Believing in love and redemption isn’t always easy, but the following stories of two very special cats help.
Sirius lived under Calliope’s loving umbrella for two years. “How is this gem being overlooked?,” we often wondered. His FIV+ status explained some adopters’ reluctance, even though he was healthy and symptom-free. Or perhaps his larger-sized tuxedo frame didn’t show as well in his website photo. (Hey, I identify! I confiscate the camera of anyone now who shoots below my collar bone.)
What his website profile had a harder time capturing was his unique spirit. After three years on the street, Sirius could have given up—on humans and on himself. Instead, he embraced life, meeting new people and experiences head on with the calm demeanor and studied observation that became his trademark. During adoption events, he would recline inside his large cage with one front leg stretched out, waiting for his public. And his public adored him, though still he remained under Calliope’s care.
Then one day, an application came in. His new family arrived to meet him, and Sirius stretched on the couch in the same relaxed pose. One by one, he carefully examined each stranger. The slow blink, the steady gaze, the gentle encouragement to the young boy to keep dragging the feather toy his way—within five minutes, Sirius and everyone else knew he was going home that day. As the car pulled away with Sirius in the backseat, did the two years of waiting mean anything then? Only perhaps that patient, wise Sirius showed the rest of us the power of faith.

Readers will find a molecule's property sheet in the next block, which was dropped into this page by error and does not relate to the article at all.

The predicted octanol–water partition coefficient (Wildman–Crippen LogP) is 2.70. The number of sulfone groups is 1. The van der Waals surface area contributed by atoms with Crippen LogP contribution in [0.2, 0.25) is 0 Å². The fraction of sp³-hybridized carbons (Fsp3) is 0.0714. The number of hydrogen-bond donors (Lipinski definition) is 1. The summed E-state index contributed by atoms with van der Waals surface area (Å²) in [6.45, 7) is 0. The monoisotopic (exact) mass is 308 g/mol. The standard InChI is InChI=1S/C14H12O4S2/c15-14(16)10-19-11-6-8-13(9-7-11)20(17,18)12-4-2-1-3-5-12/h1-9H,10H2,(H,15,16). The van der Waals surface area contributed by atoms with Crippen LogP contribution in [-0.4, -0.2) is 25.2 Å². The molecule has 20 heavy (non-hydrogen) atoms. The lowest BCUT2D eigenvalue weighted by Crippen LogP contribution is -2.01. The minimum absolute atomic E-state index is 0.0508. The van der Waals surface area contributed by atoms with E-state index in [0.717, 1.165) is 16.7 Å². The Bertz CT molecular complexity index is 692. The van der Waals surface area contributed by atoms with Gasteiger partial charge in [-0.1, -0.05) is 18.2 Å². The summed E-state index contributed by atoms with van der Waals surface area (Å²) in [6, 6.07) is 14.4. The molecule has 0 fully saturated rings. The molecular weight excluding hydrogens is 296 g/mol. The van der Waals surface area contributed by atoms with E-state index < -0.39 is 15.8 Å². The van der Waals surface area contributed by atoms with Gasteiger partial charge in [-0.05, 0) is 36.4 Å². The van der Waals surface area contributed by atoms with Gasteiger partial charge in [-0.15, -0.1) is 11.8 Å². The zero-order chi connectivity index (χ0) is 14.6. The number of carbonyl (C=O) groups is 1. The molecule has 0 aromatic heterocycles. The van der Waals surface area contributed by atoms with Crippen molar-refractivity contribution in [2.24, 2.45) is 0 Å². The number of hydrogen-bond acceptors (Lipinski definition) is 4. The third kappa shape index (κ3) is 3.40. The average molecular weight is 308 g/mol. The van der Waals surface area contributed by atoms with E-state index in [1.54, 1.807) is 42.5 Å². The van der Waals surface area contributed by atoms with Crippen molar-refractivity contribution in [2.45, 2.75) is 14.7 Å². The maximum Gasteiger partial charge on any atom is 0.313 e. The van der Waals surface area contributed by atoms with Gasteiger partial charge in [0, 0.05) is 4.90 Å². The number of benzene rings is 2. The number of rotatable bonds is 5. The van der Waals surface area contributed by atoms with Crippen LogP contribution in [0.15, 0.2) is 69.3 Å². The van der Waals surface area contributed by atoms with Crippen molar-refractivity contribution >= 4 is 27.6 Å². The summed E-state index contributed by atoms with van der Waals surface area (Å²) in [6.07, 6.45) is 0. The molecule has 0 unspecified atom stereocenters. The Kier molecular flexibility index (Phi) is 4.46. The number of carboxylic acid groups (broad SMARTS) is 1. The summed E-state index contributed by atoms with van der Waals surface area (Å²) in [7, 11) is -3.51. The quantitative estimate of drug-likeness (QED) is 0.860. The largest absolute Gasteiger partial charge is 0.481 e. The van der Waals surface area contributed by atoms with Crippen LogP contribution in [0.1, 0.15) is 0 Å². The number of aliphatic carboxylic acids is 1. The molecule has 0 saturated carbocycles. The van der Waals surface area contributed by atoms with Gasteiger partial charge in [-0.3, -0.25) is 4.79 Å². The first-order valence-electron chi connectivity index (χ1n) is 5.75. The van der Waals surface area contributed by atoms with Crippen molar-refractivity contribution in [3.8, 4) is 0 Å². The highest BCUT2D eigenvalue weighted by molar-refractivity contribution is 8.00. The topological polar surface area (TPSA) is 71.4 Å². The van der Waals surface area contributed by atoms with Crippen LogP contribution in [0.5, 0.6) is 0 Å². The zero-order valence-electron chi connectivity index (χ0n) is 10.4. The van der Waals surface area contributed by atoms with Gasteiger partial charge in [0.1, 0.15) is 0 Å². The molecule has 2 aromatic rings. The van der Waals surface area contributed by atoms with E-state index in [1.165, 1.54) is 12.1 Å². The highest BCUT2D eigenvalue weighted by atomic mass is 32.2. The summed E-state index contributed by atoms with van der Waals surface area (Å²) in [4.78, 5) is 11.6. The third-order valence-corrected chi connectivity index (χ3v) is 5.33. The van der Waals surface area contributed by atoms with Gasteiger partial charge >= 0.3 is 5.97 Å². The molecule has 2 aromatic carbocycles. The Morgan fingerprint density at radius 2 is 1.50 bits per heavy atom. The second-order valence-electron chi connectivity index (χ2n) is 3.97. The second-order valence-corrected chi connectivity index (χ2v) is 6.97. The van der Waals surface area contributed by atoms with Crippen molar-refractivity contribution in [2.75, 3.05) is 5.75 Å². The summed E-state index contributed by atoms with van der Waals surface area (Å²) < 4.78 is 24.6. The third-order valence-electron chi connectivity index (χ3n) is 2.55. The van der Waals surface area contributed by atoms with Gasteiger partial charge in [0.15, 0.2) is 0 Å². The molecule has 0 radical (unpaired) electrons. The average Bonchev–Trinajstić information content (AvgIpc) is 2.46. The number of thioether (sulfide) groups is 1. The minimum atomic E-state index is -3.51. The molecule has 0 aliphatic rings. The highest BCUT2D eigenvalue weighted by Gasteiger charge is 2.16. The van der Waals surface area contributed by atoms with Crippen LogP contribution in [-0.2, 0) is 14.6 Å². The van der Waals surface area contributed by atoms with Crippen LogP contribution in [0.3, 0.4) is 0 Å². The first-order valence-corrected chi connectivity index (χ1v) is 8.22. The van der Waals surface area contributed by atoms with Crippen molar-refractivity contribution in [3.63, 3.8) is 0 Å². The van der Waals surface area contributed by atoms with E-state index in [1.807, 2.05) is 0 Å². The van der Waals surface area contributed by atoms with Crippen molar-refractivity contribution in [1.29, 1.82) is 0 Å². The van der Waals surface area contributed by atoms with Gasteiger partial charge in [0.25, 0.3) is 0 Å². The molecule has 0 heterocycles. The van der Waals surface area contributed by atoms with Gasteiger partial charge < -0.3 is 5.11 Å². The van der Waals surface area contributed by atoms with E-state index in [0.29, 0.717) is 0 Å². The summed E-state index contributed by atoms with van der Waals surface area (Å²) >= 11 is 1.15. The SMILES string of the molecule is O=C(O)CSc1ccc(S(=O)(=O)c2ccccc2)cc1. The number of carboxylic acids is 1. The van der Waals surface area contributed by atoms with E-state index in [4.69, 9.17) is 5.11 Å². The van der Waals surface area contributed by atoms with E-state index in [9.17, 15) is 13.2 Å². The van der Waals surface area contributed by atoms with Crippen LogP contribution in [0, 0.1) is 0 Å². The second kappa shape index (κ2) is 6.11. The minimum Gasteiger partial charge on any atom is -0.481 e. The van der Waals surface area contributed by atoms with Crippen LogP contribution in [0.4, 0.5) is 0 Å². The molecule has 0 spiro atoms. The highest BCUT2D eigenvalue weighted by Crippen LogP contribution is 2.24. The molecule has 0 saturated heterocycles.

Next is little moo-cow-spotted Pirate. A serious heart condition made him a prime candidate for the kill list at his first shelter, but this delightful cat escaped such a fate. He became a Calliope cat, charming all who met him. As adventurous as pirates of old, he wore his natural black eye patch with pride. But Pirate’s long-term prognosis was uncertain, so much so that one vet gently suggested that putting him down might be the best choice. Instead, Calliope put Pirate on medication to improve his heart function and restricted him to less energetic types of play. And he thrived, living in a loving foster home with his mom Mermaid.
Yes, we knew what he was facing. Pirate, however, did not. What he knew was how absolutely glorious it is to be a cat—to purr, to pounce, to feast on fish, to groom, to hear a familiar voice, to watch birds, to sun, to curl under blankets to sleep. In every way, Pirate celebrated his feline life. And those around him celebrated in response.
Today at the hospital, Pirate’s heart failed him. But it did not fail any of us. For two years, he lived with obvious joy and quiet dignity. He was well loved and well respected. His life span was short, but not another single thing about him was similarly constrained. Pirate leaves behind a reminder that meaning is measured in experiences, not in days; in overcoming limitations, not in the limitations themselves. You remain in my memory, little Pirate.